The U.S. agriculture industry is pressuring the Department of Transportation for immediate intervention in foreign-owned carriers’ denial of U.S. ag exports in favor of sending back empty containers to be filled with Chinese exports.
In a letter sent to Secretary Pete Buttigieg on Monday that was shared with American Shipper, almost 300 agriculture and forest product companies demanded the secretary intervene to protect U.S. exporters.
“We are hopeful the secretary will act upon this urgent request soon, as the situation is becoming increasingly dire,” said Peter Friedmann, executive director of the Agriculture Transportation Coalition (AgTC). “We have specific measures we can propose and look forward to the opportunity to present them.”
This letter is the latest in a series the agriculture industry has sent in an urgent plea to stop the denial of trade and increased demurrage costs. President Biden and the Federal Maritime Commission have received similar letters.
Part of the letter to Buttigieg reads: “Whereas shipping containers filled with imported goods are normally unloaded, sent to rural areas, filled with agricultural commodities and then shipped abroad, the lucrative freight rates paid by the import cargo, combined with congestion and delay at ports on our West and East coasts are leading VOCCs to immediately return empty containers to their overseas ports of origin. The situation is exacerbated by carriers’ failure to provide accurate notice to our exporters of arrival/departure and cargo loading times and then imposing draconian financial penalties on the exporters for ‘missing’ those loading windows – a practice that the FMC has found to be unreasonable.”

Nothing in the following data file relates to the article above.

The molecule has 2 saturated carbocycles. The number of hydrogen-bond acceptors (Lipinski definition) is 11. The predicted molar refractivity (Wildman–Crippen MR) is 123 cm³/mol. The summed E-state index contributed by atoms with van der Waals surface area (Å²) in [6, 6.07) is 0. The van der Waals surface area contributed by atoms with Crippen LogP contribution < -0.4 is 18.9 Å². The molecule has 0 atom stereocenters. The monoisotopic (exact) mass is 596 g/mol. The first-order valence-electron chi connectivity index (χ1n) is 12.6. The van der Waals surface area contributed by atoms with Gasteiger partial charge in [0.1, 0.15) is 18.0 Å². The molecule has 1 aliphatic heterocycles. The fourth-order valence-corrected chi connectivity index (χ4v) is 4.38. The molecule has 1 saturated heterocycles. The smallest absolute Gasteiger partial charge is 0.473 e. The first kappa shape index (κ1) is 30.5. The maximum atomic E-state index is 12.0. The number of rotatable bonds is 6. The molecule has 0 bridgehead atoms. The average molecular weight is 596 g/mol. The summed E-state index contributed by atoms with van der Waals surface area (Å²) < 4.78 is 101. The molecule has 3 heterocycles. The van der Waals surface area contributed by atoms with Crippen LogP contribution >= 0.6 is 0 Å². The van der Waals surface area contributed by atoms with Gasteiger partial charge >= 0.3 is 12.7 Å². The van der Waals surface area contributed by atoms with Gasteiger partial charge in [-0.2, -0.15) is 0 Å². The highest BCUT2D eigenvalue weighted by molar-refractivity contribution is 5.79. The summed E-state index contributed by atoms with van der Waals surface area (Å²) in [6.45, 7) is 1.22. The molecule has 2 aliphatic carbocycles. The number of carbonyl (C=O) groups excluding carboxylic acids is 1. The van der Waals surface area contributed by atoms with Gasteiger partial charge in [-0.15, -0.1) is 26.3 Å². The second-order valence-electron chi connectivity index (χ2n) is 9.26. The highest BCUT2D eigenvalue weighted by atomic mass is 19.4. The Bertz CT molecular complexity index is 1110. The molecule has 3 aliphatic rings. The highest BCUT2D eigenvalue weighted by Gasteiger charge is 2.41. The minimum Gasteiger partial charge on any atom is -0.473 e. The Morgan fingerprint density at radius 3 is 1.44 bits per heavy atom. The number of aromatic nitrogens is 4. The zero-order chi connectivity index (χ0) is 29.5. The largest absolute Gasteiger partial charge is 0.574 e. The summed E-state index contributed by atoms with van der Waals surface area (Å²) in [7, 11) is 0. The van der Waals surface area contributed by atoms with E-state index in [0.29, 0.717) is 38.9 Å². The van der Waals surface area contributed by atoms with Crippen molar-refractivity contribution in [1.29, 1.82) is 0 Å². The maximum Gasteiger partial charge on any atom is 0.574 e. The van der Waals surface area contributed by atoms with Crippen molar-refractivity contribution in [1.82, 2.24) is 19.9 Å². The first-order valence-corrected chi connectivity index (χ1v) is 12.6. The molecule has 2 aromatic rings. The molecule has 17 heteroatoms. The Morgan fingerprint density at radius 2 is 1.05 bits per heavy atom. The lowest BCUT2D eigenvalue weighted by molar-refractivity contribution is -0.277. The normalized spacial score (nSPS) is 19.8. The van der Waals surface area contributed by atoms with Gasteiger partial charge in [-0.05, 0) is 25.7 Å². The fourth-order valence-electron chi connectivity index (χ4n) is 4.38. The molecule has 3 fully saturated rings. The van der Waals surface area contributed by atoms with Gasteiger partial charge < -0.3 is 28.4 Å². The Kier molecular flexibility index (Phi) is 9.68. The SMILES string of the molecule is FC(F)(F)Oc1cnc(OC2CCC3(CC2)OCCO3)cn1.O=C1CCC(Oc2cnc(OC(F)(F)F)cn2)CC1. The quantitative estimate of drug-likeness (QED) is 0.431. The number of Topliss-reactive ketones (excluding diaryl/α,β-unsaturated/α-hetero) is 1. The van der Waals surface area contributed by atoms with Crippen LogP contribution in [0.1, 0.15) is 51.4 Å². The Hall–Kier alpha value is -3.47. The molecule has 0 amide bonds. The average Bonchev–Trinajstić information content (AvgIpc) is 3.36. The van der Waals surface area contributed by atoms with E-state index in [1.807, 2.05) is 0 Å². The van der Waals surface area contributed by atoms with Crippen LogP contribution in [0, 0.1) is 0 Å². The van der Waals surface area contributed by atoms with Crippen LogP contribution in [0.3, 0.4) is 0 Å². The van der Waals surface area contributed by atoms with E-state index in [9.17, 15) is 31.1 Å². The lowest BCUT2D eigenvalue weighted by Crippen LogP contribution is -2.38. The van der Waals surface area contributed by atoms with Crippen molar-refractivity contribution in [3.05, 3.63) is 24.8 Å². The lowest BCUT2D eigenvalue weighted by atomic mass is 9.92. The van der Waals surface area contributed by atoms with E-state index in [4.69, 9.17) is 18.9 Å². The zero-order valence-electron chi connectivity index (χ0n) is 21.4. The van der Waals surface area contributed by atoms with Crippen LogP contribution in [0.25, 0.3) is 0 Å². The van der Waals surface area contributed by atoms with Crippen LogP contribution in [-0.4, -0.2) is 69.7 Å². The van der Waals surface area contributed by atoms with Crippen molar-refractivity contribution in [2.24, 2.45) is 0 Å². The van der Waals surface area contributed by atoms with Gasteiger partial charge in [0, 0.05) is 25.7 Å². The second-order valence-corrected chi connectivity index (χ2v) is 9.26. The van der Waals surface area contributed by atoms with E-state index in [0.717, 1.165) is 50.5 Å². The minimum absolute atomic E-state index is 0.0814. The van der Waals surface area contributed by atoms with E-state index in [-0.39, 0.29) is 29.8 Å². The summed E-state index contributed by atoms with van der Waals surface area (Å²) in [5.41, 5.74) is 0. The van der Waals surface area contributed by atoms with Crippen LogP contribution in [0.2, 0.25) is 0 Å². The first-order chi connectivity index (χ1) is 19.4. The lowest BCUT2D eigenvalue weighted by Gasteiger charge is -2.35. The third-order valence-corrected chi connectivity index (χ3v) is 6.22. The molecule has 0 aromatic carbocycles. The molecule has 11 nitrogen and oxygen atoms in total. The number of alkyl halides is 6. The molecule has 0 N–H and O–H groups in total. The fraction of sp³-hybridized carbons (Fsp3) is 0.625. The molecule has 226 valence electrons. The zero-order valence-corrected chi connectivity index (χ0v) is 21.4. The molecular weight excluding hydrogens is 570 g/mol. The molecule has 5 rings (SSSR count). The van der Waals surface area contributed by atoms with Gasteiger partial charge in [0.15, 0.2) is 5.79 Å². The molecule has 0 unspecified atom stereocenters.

The letter continues, “Foreign markets are critical to American farmers and ranchers, with more than 20% of agricultural production going abroad. It is cost prohibitive for producers to rework the supply chain and find alternative means of fulfilling their overseas contracts.”
Buttigieg is aware of the importance of the issue, having touched on it last month during testimony before Congress.
In his first interview as chairman of the FMC, Daniel Maffei spoke extensively with American Shipper about the unprecedented import boom and the inability of U.S. exporters to have “full access to ships.”
“We have seen hundreds and thousands of export containers that have been rejected for the last several months. This is not ideal. … We want to promote exports,” explained Maffei. “So the question is if there is wrongdoing, we want to get to the bottom of it. As a commission, we want to enforce our rules. If there is improper willingness to negotiate or if there is unreasonable conduct by the carriers, we want to get to the bottom of it. That’s what our investigative process is.”
The FMC currently is investigating whether the carriers’ actions are in violation of the 1984 Shipping Act, which requires the nondiscriminatory regulatory process by carriers for the movement of goods by water. More than 20% of U.S. agriculture produced is exported.
The mini U.S. economic boom pushed the goods trade deficit to break another new record in March. Imports rose more than exports after both slumped in February, leading the goods trade deficit to rise to a new high of $90.6 billion in March.
According to analysis quoted in the letter, the carriers’ denial of trade has resulted in approximately $1.5 billion in lost agriculture exports. This is in sharp contrast to China, where the full-year trade surplus reached $535 billion, the highest since 2015.
The letter explains: “These losses come on the heels of trade conflict and pandemic that have wiped away markets globally. The mounting frustration of U.S. agriculture explains why a vast array of food and agriculture associations supported the Federal Maritime Commission’s investigation Fact Finding No. 29, International Ocean Transportation Supply Chain Engagement, to address VOCCs’ predatory or unreasonable behavior and its rule setting forth guidelines for detention and demurrage.”
Friedmann said, “We do not need more investigations. We need action — now. Every extra empty container onboard a vessel instead of a fully loaded container filled with U.S. exports impact the nation’s GDP. Agriculture is a key industry for our economy.”